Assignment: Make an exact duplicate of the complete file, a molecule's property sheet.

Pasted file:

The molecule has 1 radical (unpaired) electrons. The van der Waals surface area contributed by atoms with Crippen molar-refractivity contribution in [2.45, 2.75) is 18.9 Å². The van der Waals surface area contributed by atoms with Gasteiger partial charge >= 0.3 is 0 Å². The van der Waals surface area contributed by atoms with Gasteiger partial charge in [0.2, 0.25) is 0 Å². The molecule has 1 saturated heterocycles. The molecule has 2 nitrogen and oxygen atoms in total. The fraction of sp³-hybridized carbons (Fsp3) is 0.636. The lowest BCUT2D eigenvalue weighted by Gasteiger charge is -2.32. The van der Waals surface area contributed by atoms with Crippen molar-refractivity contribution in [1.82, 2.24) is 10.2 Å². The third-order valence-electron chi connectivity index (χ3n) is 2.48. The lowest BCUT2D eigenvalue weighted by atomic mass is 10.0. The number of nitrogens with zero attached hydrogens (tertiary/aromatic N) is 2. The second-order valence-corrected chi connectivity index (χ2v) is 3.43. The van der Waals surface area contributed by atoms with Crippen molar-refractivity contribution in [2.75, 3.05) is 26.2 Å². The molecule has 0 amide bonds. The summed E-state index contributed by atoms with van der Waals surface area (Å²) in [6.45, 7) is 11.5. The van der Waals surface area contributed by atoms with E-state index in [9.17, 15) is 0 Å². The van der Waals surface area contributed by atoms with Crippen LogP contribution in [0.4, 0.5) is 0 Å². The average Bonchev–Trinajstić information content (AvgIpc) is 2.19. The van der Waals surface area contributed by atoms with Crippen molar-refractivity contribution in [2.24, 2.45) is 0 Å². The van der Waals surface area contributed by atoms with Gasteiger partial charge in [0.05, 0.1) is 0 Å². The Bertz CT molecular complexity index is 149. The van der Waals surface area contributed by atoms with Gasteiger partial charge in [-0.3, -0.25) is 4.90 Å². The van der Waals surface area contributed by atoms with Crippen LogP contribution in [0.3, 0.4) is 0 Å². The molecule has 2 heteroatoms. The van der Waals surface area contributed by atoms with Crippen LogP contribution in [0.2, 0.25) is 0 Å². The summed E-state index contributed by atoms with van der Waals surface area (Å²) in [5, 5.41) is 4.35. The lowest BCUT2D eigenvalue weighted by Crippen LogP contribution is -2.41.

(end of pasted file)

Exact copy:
The molecule has 1 radical (unpaired) electrons. The van der Waals surface area contributed by atoms with Crippen molar-refractivity contribution in [2.45, 2.75) is 18.9 Å². The van der Waals surface area contributed by atoms with Gasteiger partial charge >= 0.3 is 0 Å². The van der Waals surface area contributed by atoms with Gasteiger partial charge in [0.2, 0.25) is 0 Å². The molecule has 1 saturated heterocycles. The molecule has 2 nitrogen and oxygen atoms in total. The fraction of sp³-hybridized carbons (Fsp3) is 0.636. The lowest BCUT2D eigenvalue weighted by Gasteiger charge is -2.32. The van der Waals surface area contributed by atoms with Crippen molar-refractivity contribution in [1.82, 2.24) is 10.2 Å². The third-order valence-electron chi connectivity index (χ3n) is 2.48. The lowest BCUT2D eigenvalue weighted by atomic mass is 10.0. The number of nitrogens with zero attached hydrogens (tertiary/aromatic N) is 2. The second-order valence-corrected chi connectivity index (χ2v) is 3.43. The van der Waals surface area contributed by atoms with Crippen molar-refractivity contribution in [2.75, 3.05) is 26.2 Å². The molecule has 0 amide bonds. The summed E-state index contributed by atoms with van der Waals surface area (Å²) in [6.45, 7) is 11.5. The van der Waals surface area contributed by atoms with E-state index in [9.17, 15) is 0 Å². The van der Waals surface area contributed by atoms with Crippen LogP contribution in [0.4, 0.5) is 0 Å². The average Bonchev–Trinajstić information content (AvgIpc) is 2.19. The van der Waals surface area contributed by atoms with Crippen molar-refractivity contribution in [2.24, 2.45) is 0 Å². The van der Waals surface area contributed by atoms with Gasteiger partial charge in [0.05, 0.1) is 0 Å². The Bertz CT molecular complexity index is 149. The van der Waals surface area contributed by atoms with Gasteiger partial charge in [-0.3, -0.25) is 4.90 Å². The van der Waals surface area contributed by atoms with Crippen LogP contribution in [0.3, 0.4) is 0 Å². The molecule has 2 heteroatoms. The van der Waals surface area contributed by atoms with Crippen LogP contribution in [0.2, 0.25) is 0 Å². The summed E-state index contributed by atoms with van der Waals surface area (Å²) in [5, 5.41) is 4.35. The lowest BCUT2D eigenvalue weighted by Crippen LogP contribution is -2.41.